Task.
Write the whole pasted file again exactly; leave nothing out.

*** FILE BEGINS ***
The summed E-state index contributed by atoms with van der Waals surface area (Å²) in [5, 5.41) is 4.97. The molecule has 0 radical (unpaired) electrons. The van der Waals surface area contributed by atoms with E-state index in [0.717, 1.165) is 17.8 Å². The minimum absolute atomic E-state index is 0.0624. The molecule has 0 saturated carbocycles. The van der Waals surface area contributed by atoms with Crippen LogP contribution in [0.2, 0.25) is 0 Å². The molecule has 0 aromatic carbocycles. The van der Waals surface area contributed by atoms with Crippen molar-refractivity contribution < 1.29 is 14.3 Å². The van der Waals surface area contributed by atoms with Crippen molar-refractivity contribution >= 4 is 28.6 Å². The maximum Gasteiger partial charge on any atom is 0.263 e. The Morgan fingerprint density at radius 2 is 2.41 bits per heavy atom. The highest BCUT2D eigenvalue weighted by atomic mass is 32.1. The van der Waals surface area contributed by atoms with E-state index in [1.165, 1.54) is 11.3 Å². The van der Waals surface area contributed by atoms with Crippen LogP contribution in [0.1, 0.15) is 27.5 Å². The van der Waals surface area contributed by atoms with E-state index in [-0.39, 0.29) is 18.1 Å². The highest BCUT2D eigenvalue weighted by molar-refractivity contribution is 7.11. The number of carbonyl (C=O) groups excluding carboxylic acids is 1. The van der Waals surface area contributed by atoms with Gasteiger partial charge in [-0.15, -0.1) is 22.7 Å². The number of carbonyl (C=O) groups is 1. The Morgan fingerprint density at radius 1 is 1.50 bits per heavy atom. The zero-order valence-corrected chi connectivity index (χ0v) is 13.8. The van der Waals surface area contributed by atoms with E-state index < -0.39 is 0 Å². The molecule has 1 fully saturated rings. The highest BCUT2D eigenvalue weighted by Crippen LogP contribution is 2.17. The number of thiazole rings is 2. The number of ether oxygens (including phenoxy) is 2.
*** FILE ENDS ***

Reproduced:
The summed E-state index contributed by atoms with van der Waals surface area (Å²) in [5, 5.41) is 4.97. The molecule has 0 radical (unpaired) electrons. The van der Waals surface area contributed by atoms with E-state index in [0.717, 1.165) is 17.8 Å². The minimum absolute atomic E-state index is 0.0624. The molecule has 0 saturated carbocycles. The van der Waals surface area contributed by atoms with Crippen LogP contribution in [0.2, 0.25) is 0 Å². The molecule has 0 aromatic carbocycles. The van der Waals surface area contributed by atoms with Crippen molar-refractivity contribution < 1.29 is 14.3 Å². The van der Waals surface area contributed by atoms with Crippen molar-refractivity contribution >= 4 is 28.6 Å². The maximum Gasteiger partial charge on any atom is 0.263 e. The Morgan fingerprint density at radius 2 is 2.41 bits per heavy atom. The highest BCUT2D eigenvalue weighted by atomic mass is 32.1. The van der Waals surface area contributed by atoms with E-state index in [1.165, 1.54) is 11.3 Å². The van der Waals surface area contributed by atoms with Crippen LogP contribution in [0.1, 0.15) is 27.5 Å². The van der Waals surface area contributed by atoms with E-state index in [-0.39, 0.29) is 18.1 Å². The highest BCUT2D eigenvalue weighted by molar-refractivity contribution is 7.11. The number of carbonyl (C=O) groups excluding carboxylic acids is 1. The van der Waals surface area contributed by atoms with Gasteiger partial charge in [-0.15, -0.1) is 22.7 Å². The number of carbonyl (C=O) groups is 1. The Morgan fingerprint density at radius 1 is 1.50 bits per heavy atom. The zero-order valence-corrected chi connectivity index (χ0v) is 13.8. The van der Waals surface area contributed by atoms with E-state index < -0.39 is 0 Å². The molecule has 1 fully saturated rings. The highest BCUT2D eigenvalue weighted by Crippen LogP contribution is 2.17. The number of thiazole rings is 2. The number of ether oxygens (including phenoxy) is 2.